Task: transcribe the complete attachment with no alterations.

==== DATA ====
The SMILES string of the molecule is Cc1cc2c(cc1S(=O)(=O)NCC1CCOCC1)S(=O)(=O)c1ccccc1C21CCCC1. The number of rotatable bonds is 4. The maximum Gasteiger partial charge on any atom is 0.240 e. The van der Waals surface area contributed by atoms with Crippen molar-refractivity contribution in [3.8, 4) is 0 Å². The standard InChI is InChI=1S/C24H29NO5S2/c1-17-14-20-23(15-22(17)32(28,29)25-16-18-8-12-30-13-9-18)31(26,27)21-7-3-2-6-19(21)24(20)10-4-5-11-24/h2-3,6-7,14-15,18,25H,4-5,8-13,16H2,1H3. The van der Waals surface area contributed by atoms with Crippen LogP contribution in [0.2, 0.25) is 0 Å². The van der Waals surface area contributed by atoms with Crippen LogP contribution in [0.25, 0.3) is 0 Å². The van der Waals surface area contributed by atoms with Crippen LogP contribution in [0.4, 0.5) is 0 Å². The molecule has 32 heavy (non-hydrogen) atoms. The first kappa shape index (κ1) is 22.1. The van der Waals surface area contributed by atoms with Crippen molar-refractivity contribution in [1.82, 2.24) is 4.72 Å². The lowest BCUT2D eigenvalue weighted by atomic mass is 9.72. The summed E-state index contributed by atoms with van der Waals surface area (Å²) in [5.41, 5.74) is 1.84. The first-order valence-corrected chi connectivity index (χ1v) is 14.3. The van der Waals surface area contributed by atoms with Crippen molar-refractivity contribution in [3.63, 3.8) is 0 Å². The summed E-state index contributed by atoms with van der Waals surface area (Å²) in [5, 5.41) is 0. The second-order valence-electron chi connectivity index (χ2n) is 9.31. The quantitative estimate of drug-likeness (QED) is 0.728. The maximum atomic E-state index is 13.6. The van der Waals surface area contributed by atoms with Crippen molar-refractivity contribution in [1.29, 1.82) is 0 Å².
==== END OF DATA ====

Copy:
The SMILES string of the molecule is Cc1cc2c(cc1S(=O)(=O)NCC1CCOCC1)S(=O)(=O)c1ccccc1C21CCCC1. The number of rotatable bonds is 4. The maximum Gasteiger partial charge on any atom is 0.240 e. The van der Waals surface area contributed by atoms with Crippen molar-refractivity contribution in [3.8, 4) is 0 Å². The standard InChI is InChI=1S/C24H29NO5S2/c1-17-14-20-23(15-22(17)32(28,29)25-16-18-8-12-30-13-9-18)31(26,27)21-7-3-2-6-19(21)24(20)10-4-5-11-24/h2-3,6-7,14-15,18,25H,4-5,8-13,16H2,1H3. The van der Waals surface area contributed by atoms with Crippen LogP contribution in [0.2, 0.25) is 0 Å². The van der Waals surface area contributed by atoms with Crippen LogP contribution in [0.25, 0.3) is 0 Å². The van der Waals surface area contributed by atoms with Crippen LogP contribution in [0.4, 0.5) is 0 Å². The molecule has 32 heavy (non-hydrogen) atoms. The first kappa shape index (κ1) is 22.1. The van der Waals surface area contributed by atoms with Crippen molar-refractivity contribution in [1.82, 2.24) is 4.72 Å². The lowest BCUT2D eigenvalue weighted by atomic mass is 9.72. The summed E-state index contributed by atoms with van der Waals surface area (Å²) in [5.41, 5.74) is 1.84. The first-order valence-corrected chi connectivity index (χ1v) is 14.3. The van der Waals surface area contributed by atoms with Crippen molar-refractivity contribution in [3.63, 3.8) is 0 Å². The summed E-state index contributed by atoms with van der Waals surface area (Å²) in [5, 5.41) is 0. The second-order valence-electron chi connectivity index (χ2n) is 9.31. The quantitative estimate of drug-likeness (QED) is 0.728. The maximum atomic E-state index is 13.6. The van der Waals surface area contributed by atoms with Crippen molar-refractivity contribution in [1.29, 1.82) is 0 Å².